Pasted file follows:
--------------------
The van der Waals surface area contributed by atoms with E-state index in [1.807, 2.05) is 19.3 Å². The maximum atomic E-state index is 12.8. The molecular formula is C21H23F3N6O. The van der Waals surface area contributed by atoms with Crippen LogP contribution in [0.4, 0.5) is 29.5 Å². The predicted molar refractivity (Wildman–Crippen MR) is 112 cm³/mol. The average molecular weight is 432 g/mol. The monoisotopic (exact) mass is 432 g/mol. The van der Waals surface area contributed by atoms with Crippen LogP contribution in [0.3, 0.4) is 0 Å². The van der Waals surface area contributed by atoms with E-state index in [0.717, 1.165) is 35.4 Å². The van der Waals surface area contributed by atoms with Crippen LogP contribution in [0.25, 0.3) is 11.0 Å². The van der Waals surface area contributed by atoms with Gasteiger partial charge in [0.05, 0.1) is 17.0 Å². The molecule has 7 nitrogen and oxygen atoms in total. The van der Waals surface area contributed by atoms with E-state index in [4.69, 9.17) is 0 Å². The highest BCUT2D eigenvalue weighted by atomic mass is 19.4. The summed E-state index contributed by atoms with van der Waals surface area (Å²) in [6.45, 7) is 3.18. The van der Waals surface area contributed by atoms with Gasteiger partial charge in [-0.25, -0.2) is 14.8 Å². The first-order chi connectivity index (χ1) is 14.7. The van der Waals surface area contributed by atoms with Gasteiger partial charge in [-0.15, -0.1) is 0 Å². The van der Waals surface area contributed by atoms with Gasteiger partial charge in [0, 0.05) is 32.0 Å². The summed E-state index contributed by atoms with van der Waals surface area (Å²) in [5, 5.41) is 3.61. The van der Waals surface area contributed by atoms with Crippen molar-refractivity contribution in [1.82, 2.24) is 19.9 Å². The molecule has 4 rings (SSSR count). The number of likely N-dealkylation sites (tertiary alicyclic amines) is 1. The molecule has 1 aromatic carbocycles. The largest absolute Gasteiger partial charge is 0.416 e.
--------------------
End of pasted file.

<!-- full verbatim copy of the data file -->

The van der Waals surface area contributed by atoms with E-state index in [1.807, 2.05) is 19.3 Å². The maximum atomic E-state index is 12.8. The molecular formula is C21H23F3N6O. The van der Waals surface area contributed by atoms with Crippen LogP contribution in [0.4, 0.5) is 29.5 Å². The predicted molar refractivity (Wildman–Crippen MR) is 112 cm³/mol. The average molecular weight is 432 g/mol. The monoisotopic (exact) mass is 432 g/mol. The van der Waals surface area contributed by atoms with Crippen LogP contribution in [0.3, 0.4) is 0 Å². The van der Waals surface area contributed by atoms with E-state index in [0.717, 1.165) is 35.4 Å². The van der Waals surface area contributed by atoms with Crippen LogP contribution in [0.25, 0.3) is 11.0 Å². The van der Waals surface area contributed by atoms with Gasteiger partial charge in [0.05, 0.1) is 17.0 Å². The molecule has 7 nitrogen and oxygen atoms in total. The van der Waals surface area contributed by atoms with E-state index in [4.69, 9.17) is 0 Å². The highest BCUT2D eigenvalue weighted by atomic mass is 19.4. The summed E-state index contributed by atoms with van der Waals surface area (Å²) in [6.45, 7) is 3.18. The van der Waals surface area contributed by atoms with Gasteiger partial charge in [-0.25, -0.2) is 14.8 Å². The first-order chi connectivity index (χ1) is 14.7. The van der Waals surface area contributed by atoms with Gasteiger partial charge in [-0.15, -0.1) is 0 Å². The van der Waals surface area contributed by atoms with Gasteiger partial charge in [0, 0.05) is 32.0 Å². The summed E-state index contributed by atoms with van der Waals surface area (Å²) in [5, 5.41) is 3.61. The van der Waals surface area contributed by atoms with Crippen molar-refractivity contribution in [1.82, 2.24) is 19.9 Å². The molecule has 4 rings (SSSR count). The number of likely N-dealkylation sites (tertiary alicyclic amines) is 1. The molecule has 1 aromatic carbocycles. The largest absolute Gasteiger partial charge is 0.416 e.